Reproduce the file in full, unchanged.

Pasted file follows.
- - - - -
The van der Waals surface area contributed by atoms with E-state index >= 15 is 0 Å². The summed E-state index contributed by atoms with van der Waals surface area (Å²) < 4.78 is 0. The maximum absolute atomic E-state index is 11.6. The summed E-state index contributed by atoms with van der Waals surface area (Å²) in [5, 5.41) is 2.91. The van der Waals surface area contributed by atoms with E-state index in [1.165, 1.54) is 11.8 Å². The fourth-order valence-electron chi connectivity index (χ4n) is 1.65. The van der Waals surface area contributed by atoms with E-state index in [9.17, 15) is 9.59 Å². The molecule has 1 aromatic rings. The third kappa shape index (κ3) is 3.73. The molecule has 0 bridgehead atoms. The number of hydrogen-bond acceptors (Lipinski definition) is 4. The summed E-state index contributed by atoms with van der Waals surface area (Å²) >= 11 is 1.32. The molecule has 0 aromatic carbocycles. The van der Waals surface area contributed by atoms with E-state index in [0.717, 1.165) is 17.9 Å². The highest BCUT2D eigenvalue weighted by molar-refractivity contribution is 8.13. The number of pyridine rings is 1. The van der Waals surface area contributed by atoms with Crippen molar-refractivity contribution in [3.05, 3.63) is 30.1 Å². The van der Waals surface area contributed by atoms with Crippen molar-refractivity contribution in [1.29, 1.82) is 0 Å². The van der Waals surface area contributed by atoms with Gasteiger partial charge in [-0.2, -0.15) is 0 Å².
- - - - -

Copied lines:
The van der Waals surface area contributed by atoms with E-state index >= 15 is 0 Å². The summed E-state index contributed by atoms with van der Waals surface area (Å²) < 4.78 is 0. The maximum absolute atomic E-state index is 11.6. The summed E-state index contributed by atoms with van der Waals surface area (Å²) in [5, 5.41) is 2.91. The van der Waals surface area contributed by atoms with E-state index in [1.165, 1.54) is 11.8 Å². The fourth-order valence-electron chi connectivity index (χ4n) is 1.65. The van der Waals surface area contributed by atoms with E-state index in [9.17, 15) is 9.59 Å². The molecule has 1 aromatic rings. The third kappa shape index (κ3) is 3.73. The molecule has 0 bridgehead atoms. The number of hydrogen-bond acceptors (Lipinski definition) is 4. The summed E-state index contributed by atoms with van der Waals surface area (Å²) >= 11 is 1.32. The molecule has 0 aromatic carbocycles. The van der Waals surface area contributed by atoms with E-state index in [0.717, 1.165) is 17.9 Å². The highest BCUT2D eigenvalue weighted by molar-refractivity contribution is 8.13. The number of pyridine rings is 1. The van der Waals surface area contributed by atoms with Crippen molar-refractivity contribution in [3.05, 3.63) is 30.1 Å². The van der Waals surface area contributed by atoms with Crippen molar-refractivity contribution in [1.29, 1.82) is 0 Å². The van der Waals surface area contributed by atoms with Gasteiger partial charge in [-0.2, -0.15) is 0 Å².